AN EXCERPT FROM “TWO IN LEFT FIELD”

 

   On a typical day in the painted cinder-block classrooms of Saint Patrick’s Elementary School, a summons to the principal’s office came via a wire mesh speaker. The speaker was set in a gray steel rectangle, beside the clock that never advanced fast enough. The system looked like a Truman-era relic. The voices that issued from it sounded like the muted-trumpet adults that populated Charlie Brown’s world.

    The arrival of the school secretary in the doorway of Miss Cuomo’s fifth grade classroom that Friday morning, at nine-thirty AM, in the middle of a lesson long since forgotten by students and teacher alike, was followed by a short, unexpected message. “Doug Lane’s father is here to pick him up.”

    Thirty pairs of eyes fixed stares on me, none of them as surprised as mine. I’d been at school less than two hours, and I wasn’t expecting to leave. There was no business of childhood maintenance to tend to: no teeth to be filled, no vacation plans, no accordion lesson, no family tragedy of which I was aware. Did I do something wrong? Did they call him to take me home? Why? What if someone died? What if the dog died? Would he pull me out of school if the dog died? In the time it took me to gather my books, I had buried the dog and was working on my grandmother, all while being expelled in disgrace for something I didn’t know I’d done.


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    My father looked odd, standing in the school office.  The school was my mother’s territory. She ran bake sales. She chaperoned field trips. She made angel wings from cardboard and crepe paper for Christmas play costumes. My father didn’t handle chores that required picking up his children from school. My father didn’t take days off. His life was a parade of jobs. When he wasn’t in uniform for the New York State Police, he swapped his gun for the keys to one of Deyo Moving and Storage’s vans, or the trucks of another area hauler. He took on carpentry and landscape work from a local realtor. He was a volunteer fireman. He was a workaholic before I understood there was a word for it.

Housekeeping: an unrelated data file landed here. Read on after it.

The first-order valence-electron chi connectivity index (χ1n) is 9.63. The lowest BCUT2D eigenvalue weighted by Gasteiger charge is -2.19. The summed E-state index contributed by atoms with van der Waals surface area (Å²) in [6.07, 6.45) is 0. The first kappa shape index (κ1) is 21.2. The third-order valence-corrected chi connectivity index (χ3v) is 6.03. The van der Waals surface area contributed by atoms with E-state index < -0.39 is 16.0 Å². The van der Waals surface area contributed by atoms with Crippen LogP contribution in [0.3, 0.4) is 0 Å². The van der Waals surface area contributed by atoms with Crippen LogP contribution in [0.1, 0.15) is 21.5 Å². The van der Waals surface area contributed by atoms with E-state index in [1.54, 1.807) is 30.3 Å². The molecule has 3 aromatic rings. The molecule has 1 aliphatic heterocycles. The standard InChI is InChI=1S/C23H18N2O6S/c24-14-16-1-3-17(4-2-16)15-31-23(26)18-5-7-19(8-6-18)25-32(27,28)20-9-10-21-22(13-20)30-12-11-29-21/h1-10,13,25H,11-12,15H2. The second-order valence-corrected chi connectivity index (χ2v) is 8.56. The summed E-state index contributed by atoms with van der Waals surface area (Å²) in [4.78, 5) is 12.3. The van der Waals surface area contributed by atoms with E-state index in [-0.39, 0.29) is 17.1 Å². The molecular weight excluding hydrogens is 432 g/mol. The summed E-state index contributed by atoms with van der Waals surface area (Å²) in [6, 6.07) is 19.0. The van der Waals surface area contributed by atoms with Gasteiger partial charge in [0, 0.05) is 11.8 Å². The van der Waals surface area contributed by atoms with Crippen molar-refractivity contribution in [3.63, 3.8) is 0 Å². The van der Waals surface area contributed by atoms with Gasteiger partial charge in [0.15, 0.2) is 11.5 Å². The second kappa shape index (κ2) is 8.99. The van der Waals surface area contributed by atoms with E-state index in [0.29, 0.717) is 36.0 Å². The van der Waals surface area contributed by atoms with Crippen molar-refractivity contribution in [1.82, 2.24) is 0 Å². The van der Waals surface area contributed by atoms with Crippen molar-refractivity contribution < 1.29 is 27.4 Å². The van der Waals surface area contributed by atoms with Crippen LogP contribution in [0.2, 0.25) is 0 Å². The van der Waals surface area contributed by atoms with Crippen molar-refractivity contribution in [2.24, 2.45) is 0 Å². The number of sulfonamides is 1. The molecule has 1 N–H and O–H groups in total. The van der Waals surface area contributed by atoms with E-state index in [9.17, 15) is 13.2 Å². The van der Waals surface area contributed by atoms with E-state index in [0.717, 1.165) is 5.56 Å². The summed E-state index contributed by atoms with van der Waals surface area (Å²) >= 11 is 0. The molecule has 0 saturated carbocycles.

I saw more of my father during the summer, when I was unshackled from school and he played softball in the men’s league at Elliot Park. There was no homework, bedtimes stretched to the high numbers on the clock, and once a week or more, my father headed out with his glove and catcher’s mask, and the green canvas bag of bats and balls he kept in the garage. 

    On those occasions that I eschewed the ramshackle playground behind the center field fence, I sat on the crooked green bleachers to watch my father play, often with one or more of my sisters. We’d cheer Catskill Chrome (or Steiner’s Sports, or whoever’s team he was on that year,) stomping our feet on the wooden boards and cheering when my father came to the plate. He loved his softball. He played every inning like someone was going to take the game away from him.